Last Thursday was a little weird for me.  It was the day I went down to Chicago for WorldCon.  I took the bus, because I hate driving for road trips, and Sylvie was bringing her car down later that day.  I had a nice time, revised a bit of a thing to send off for critique, then started reading War for the Oaks.

I’ve done the trip down to Chicago enough since leaving there that I’m intimately familiar with how it’ll go.  I’m bored and focused all the way through Wisconsin and northern Illinois, and then I get the first glimpse of skyscrapers and turn into a distracted thing.  It’s all impatience and cussing traffic from there, because I’m going home and I want to be there and have tons of strangers to ignore while I’m surrounded by tall buildings and loud streets.  I adore cities, and Chicago is mine.

It went exactly as it always does, except this was the first time I had a smartphone and Twitter so there was a bonus “Traffic, I am in you!” during the frustrated stage.  The bus stops at Union station at Jackson and Canal, and I always, always wind up sniggering at myself the first time I tried getting there from Hyde Park, nigh unto a decade ago.  That was the day I figured out that Chicago is gridded, and one navigates it like one plays battleship.  I should, perhaps, have figured that out before leaving to catch a train.

The bus stop at union station is ugly, dingy, and full of white-person-sketch. (By which I mean, things sheltered why people find sketchy beyond their actual qualities)  I’m fond of it – there’s something to like about the unabashed utilitarianism in how they’ve deployed concrete barriers there.  It’s ugly, but it’s cheap and functional and nobody wants to spend money to make bus passengers feel cozy and welcome.  It’s honest.

Under other circumstances, I’d have been stupid enough to walk from Union Station to the Hyatt, even with my too-many bags full of baked goods and the weather aggressively sucking, but I knew I was tight on time for making it to my first panel, so I opted to catch a bus over to Wacker instead.  And that’s when I did a double-take.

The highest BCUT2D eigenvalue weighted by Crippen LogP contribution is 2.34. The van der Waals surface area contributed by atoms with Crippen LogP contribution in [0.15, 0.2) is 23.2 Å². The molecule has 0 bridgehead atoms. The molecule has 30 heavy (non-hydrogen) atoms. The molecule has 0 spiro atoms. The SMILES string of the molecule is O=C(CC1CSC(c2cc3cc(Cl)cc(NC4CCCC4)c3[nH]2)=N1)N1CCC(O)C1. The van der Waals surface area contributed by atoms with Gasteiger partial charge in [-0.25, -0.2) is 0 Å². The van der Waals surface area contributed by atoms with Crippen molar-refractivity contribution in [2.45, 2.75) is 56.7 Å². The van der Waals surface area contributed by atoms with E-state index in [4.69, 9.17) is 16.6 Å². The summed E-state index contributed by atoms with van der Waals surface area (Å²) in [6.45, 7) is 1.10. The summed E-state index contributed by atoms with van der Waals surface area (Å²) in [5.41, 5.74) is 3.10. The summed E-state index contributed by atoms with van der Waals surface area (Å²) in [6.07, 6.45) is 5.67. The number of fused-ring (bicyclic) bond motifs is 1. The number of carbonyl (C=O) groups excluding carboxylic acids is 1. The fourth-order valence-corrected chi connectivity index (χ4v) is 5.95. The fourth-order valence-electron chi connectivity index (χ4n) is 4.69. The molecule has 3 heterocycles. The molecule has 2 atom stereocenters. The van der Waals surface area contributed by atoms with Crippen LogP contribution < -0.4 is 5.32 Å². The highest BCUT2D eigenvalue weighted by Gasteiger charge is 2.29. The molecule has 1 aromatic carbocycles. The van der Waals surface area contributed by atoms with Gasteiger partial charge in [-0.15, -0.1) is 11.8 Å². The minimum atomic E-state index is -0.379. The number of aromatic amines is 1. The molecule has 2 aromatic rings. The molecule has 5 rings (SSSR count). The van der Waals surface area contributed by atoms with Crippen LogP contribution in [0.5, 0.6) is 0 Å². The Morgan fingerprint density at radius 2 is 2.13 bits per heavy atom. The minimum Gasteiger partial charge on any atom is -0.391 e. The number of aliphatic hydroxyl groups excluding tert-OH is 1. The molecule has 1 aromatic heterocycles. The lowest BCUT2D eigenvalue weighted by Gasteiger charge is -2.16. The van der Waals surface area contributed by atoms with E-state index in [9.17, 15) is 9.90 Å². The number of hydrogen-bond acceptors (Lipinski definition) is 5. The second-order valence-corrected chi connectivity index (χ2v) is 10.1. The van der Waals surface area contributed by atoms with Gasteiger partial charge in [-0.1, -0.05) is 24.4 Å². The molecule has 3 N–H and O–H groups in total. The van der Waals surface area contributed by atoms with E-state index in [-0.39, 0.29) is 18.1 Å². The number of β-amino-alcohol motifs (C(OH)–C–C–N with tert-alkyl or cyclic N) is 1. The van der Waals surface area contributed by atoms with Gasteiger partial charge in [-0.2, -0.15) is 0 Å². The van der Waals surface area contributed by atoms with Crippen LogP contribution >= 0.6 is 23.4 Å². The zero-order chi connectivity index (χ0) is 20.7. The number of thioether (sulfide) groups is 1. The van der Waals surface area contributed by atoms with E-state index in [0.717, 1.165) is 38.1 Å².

The thing I’d been revising on my way down is set in Chicago.  It’s semi-post-apocalyptic, and I don’t give a year for when the big diverging events occur, but I’ve been seeing the divergence point as being a rolling “today” with the story happening twenty-five years from now, whenever now happens to be.  The CTA’s still around, because one should never kill things one can torture better by letting live, and it’s used in the bit I was revising.  Except there, in front of me, is a bus stop with a digital sign scrolling through which buses are coming and their ETAs.  This is new since the last time I saw a bus stop in Chicago.  This detail isn’t in my story.  I was gobsmacked.  Home, you’re changing when I’m not looking.

Things are changing all the time.  Little things.  In retrospect, the signs were obvious.  It’s the sort of thing that’s made trains more convenient for years and we have the technology now to do the same effectively for buses quite easily.  If I’d thought about it, in my world building, I’d have predicted that and included it on my own.  But I didn’t think of it.  I’m in love with a Chicago from three years ago and today’s Chicago is still mostly that place, but not entirely.

I’m prone to get hung up on the giant meaningful impact of a small detail nobody else cares about; power lines in Iceland, closing the Capitol during the protests, the fantastically powerful stories buried inside Objectivist fiction.  You don’t want me to get started on the details that have been fascinating me about phone numbers of late, because even I know the gushing is long and boring.  But here I am, a week later, still gobsmacked.  There are new signs on the bus stops.  Things inched forward without me.  They caught me by surprise.  This was a change I adapted to quickly, which was only remarkable because I had so much invested in remarking it.  Someday it’ll be a change that fuddles and confuses me, that I can’t adapt to immediately.  And then I’ll know I’ve grown old.

Welcome to the future.

One thought on “Modern Surprises

  1. If I were to run into something like that in Philadelphia – like, say, if they finally put in a card-based system like they talk about doing every few years – I think it would have a similar effect on me. I mean, it’s weird enough all the things that have changed around campus here since my undergrad days, but public transit, for me, is one of those things that is simultaneously in the background despite being frequently relied on, which makes me expect it to stay the way it is.

    Plus, well, in this country, if public transit changes at all, I expect it to involve service cuts, not fancy new changes that cost money and serve only to make life a little more convenient for people using public transit. If the scrolling displays had replaced someone’s job, that would at least make some amount of depressing sense.

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